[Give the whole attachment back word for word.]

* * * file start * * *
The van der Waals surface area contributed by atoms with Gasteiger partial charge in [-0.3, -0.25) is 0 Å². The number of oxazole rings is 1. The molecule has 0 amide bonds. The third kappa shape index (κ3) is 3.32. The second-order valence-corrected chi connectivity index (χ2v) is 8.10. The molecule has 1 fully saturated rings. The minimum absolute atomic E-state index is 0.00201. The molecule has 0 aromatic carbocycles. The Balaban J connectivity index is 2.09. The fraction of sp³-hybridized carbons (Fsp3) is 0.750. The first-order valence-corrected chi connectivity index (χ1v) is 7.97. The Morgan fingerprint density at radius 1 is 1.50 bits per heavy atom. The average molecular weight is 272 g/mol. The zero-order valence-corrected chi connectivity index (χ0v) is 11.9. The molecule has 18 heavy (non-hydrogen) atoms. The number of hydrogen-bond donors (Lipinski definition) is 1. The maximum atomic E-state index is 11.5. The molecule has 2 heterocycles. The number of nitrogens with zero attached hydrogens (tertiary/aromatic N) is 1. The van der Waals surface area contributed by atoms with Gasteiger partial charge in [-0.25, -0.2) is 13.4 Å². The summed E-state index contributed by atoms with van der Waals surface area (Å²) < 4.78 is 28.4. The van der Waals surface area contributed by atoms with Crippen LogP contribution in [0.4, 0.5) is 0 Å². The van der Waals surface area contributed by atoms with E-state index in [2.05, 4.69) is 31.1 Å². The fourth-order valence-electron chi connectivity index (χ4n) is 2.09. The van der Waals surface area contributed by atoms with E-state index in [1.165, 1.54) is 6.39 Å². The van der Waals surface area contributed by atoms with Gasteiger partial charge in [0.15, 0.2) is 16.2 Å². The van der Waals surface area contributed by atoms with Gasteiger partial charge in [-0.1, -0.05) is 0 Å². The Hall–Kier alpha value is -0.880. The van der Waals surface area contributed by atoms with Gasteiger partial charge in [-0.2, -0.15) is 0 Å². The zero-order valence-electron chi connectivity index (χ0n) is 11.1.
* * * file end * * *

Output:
The van der Waals surface area contributed by atoms with Gasteiger partial charge in [-0.3, -0.25) is 0 Å². The number of oxazole rings is 1. The molecule has 0 amide bonds. The third kappa shape index (κ3) is 3.32. The second-order valence-corrected chi connectivity index (χ2v) is 8.10. The molecule has 1 fully saturated rings. The minimum absolute atomic E-state index is 0.00201. The molecule has 0 aromatic carbocycles. The Balaban J connectivity index is 2.09. The fraction of sp³-hybridized carbons (Fsp3) is 0.750. The first-order valence-corrected chi connectivity index (χ1v) is 7.97. The Morgan fingerprint density at radius 1 is 1.50 bits per heavy atom. The average molecular weight is 272 g/mol. The zero-order valence-corrected chi connectivity index (χ0v) is 11.9. The molecule has 18 heavy (non-hydrogen) atoms. The number of hydrogen-bond donors (Lipinski definition) is 1. The maximum atomic E-state index is 11.5. The molecule has 2 heterocycles. The number of nitrogens with zero attached hydrogens (tertiary/aromatic N) is 1. The van der Waals surface area contributed by atoms with Gasteiger partial charge in [-0.25, -0.2) is 13.4 Å². The summed E-state index contributed by atoms with van der Waals surface area (Å²) < 4.78 is 28.4. The van der Waals surface area contributed by atoms with Crippen LogP contribution in [0.4, 0.5) is 0 Å². The van der Waals surface area contributed by atoms with E-state index in [2.05, 4.69) is 31.1 Å². The fourth-order valence-electron chi connectivity index (χ4n) is 2.09. The van der Waals surface area contributed by atoms with E-state index in [1.165, 1.54) is 6.39 Å². The van der Waals surface area contributed by atoms with Gasteiger partial charge in [0.15, 0.2) is 16.2 Å². The van der Waals surface area contributed by atoms with Gasteiger partial charge in [-0.1, -0.05) is 0 Å². The Hall–Kier alpha value is -0.880. The van der Waals surface area contributed by atoms with Gasteiger partial charge in [-0.2, -0.15) is 0 Å². The zero-order valence-electron chi connectivity index (χ0n) is 11.1.